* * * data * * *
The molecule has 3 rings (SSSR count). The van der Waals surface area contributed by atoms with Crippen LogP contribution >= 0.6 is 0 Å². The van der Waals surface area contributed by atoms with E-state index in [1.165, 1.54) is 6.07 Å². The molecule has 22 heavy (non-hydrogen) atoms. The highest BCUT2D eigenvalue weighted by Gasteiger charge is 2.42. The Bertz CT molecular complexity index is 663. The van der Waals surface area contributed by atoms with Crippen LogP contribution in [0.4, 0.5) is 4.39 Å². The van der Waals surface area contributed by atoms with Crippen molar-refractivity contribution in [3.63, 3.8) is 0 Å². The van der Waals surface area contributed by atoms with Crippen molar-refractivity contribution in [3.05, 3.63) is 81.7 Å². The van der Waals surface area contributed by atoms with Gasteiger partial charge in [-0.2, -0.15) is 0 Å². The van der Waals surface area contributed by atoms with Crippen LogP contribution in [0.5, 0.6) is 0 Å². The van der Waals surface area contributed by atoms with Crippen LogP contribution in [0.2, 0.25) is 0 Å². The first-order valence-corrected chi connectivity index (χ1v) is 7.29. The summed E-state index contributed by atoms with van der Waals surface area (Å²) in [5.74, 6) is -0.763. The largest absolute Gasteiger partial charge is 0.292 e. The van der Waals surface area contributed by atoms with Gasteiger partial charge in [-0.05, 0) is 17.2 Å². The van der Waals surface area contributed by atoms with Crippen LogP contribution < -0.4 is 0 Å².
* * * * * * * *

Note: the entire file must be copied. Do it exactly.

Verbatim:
The molecule has 3 rings (SSSR count). The van der Waals surface area contributed by atoms with Crippen LogP contribution >= 0.6 is 0 Å². The van der Waals surface area contributed by atoms with E-state index in [1.165, 1.54) is 6.07 Å². The molecule has 22 heavy (non-hydrogen) atoms. The highest BCUT2D eigenvalue weighted by Gasteiger charge is 2.42. The Bertz CT molecular complexity index is 663. The van der Waals surface area contributed by atoms with Crippen LogP contribution in [0.4, 0.5) is 4.39 Å². The van der Waals surface area contributed by atoms with Crippen molar-refractivity contribution in [3.63, 3.8) is 0 Å². The van der Waals surface area contributed by atoms with Crippen molar-refractivity contribution in [3.05, 3.63) is 81.7 Å². The van der Waals surface area contributed by atoms with Gasteiger partial charge in [-0.2, -0.15) is 0 Å². The van der Waals surface area contributed by atoms with Crippen LogP contribution in [0.5, 0.6) is 0 Å². The van der Waals surface area contributed by atoms with Crippen LogP contribution in [0.2, 0.25) is 0 Å². The first-order valence-corrected chi connectivity index (χ1v) is 7.29. The summed E-state index contributed by atoms with van der Waals surface area (Å²) in [5.74, 6) is -0.763. The largest absolute Gasteiger partial charge is 0.292 e. The van der Waals surface area contributed by atoms with Gasteiger partial charge in [-0.05, 0) is 17.2 Å². The van der Waals surface area contributed by atoms with Crippen LogP contribution < -0.4 is 0 Å².